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The constant of the Houston Texans: Jon Weeks

Death, Taxes and Jon Weeks

Washington Commanders v Houston Texans Photo by Cooper Neill/Getty Images

You would be hard-pressed to find a greater single night for the Houston Texans than the most recent NFL awards. By the time that the Las Vegas-based program ended, the Houston Texans claimed both offensive and defensive rookie of the year, with C.J. Stroud and Will Anderson Jr. respectively, validating the biggest draft day gamble this decade. Throw in the long-delayed but beyond well-deserved announcement that Andre Johnson would join the seven-man 2024 Hall of Fame class, and the night couldn’t have gone better (for the most part). That night showed the best of the past and perhaps the glory of the future ahead for the Houston Texans.

Yet, with all of these accolades for the Houstonian superstars, there was another action, a week prior, that probably didn’t get a lot of attention, but one that deserves recognition and celebration nevertheless. The Houston Texans re-signed long-snapper Jon Weeks to another one-year deal at the veteran minimum. On the surface, this is not exactly earth shaking news, and certainly not the headline grabber that would result if Weeks won the Walter Payton Man of the Year award, for which he was the Texans’ nominee.

However, that is doing a disservice to the greatest constant in franchise history. Since the Texans signed the unrestricted free agent to the roster in 2010, Weeks has been party to the best and worst of times for the Texans in his 227 games and counting. Under his tenure, the team has won all seven of its division championships, all five of its playoff wins and had all but one of its winning seasons. He saw the peak of Arian Foster and J.J. Watt. He saw the dominance and end of the aforementioned Johnson’s time in Houston, the rise and fall of DeAndre “Nuk” Hopkins, the failed promise of Watson, the gutsy stories of Yates and Keenum and the latest Great Franchise QB Hope with Stroud.

Yet, he has also seen the rise and fall of the Kubiak and O’Brien regimes. Weeks saw a team get within three quarters of the city’s first conference championship in 40 years, only to see it crash and burn in another Houston playoff failure. He saw the collapse of a franchise, going from contender to laughingstock and afterthought, where a team drew more headlines for off-field actions and front-office intrigue. He saw the controversies of the McNair regime. Weeks had to suffer through a massive city-altering hurricane, a global pandemic and Jack Easterby.

Through all of that, Weeks remains. That he has done so is a testament to the criticality of the long snapper in the NFL. To look at Weeks’ career stats is to wonder just how he is still on the roster. He has a career 33 tackles, one fumble recovery and one Pro Bowl appearance. He is notionally a center, but will likely never line up as the primary center on an offensive play. Given the struggles of the position for Houston these past few years, you would be remiss if you wondered why the team just didn’t try him there.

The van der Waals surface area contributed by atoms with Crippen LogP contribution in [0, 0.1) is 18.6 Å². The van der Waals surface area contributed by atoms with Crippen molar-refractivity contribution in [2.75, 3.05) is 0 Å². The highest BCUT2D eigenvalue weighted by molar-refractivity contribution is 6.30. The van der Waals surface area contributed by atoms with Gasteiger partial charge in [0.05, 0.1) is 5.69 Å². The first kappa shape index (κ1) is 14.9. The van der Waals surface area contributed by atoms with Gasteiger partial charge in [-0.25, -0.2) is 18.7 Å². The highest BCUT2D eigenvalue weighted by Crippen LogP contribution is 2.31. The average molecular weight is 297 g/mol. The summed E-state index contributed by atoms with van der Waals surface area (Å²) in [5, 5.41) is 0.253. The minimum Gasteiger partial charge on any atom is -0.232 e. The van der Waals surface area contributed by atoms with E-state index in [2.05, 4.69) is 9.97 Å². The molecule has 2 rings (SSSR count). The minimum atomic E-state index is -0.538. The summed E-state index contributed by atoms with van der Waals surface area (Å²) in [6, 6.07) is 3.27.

Yet, the long snapper is one of those types of jobs where you only make headlines when you screw up. You would have to dig deep to try to calculate how many “long snaps happen in a game?” The standard estimate is rough 8-10 per team per contest. Certainly not a stat that garners much attention. Still, since Weeks took over long snapping duties for the Texans, he has done the following:

Regular Totals:

  • Punt Snaps: 1085
  • FG Snaps: 463
  • XP Snaps: 502

Post Season:

  • Punt Snaps: 62
  • FG Snaps: 20
  • XP Snaps: 24

Total Regular Season “Long Snaps”: 2,051

Total Post Season ”Long Snaps”: 106

Total Career “Long Snaps”: 2,157

Total Number of Muffed/Bad Snaps: 0.00

Think about that. All of those snaps, all of that repetitive motion, all while grown 275-300+ lbs. men are trying to power through you in the modern version of primal animal territorial conflict, hitting with the force of speeding Ford F-350 trucks. Not. A. Single. Botched. Snap. Most people can’t go 2,000 steps without tripping up at least once.

John Madden wrote about the importance of the Long Snapper. When there were debates about which player to cut, the minute someone brought up the point about the long snapper, the question was settled and that player stayed. Think that a good long snapper can be taken for granted? The 2002 Giants from the Wild Card game would like a word, as would so many other teams who saw a game, if not a season, end due to a bad punt or kick snap. The Texans have had their ups and downs, but for all of the issues for the squad since 2010, the fact that the Texans have been able to consistently rely on the long snapper and his 2157 snaps is not anything to take lightly. We once joked about the “Toro Constant”, but the real constant for this team has been one Mr. Jon Weeks..

While Weeks is expected to play at least one more season in Houston, his time in the pros is likely to end soon. Unfortunately, Weeks will never get the knock on his door from a gold-jacketed representative from Canton, but his role for the Houston Texans cannot be overlooked. When Jon Weeks hangs up the jersey for the last time, the Houston Texans organization needs to get his Ring of Honor ceremony scheduled immediately after. Perhaps #46 will never be thought of as the best to ever play for Houston, but none has been as constant a force for the team.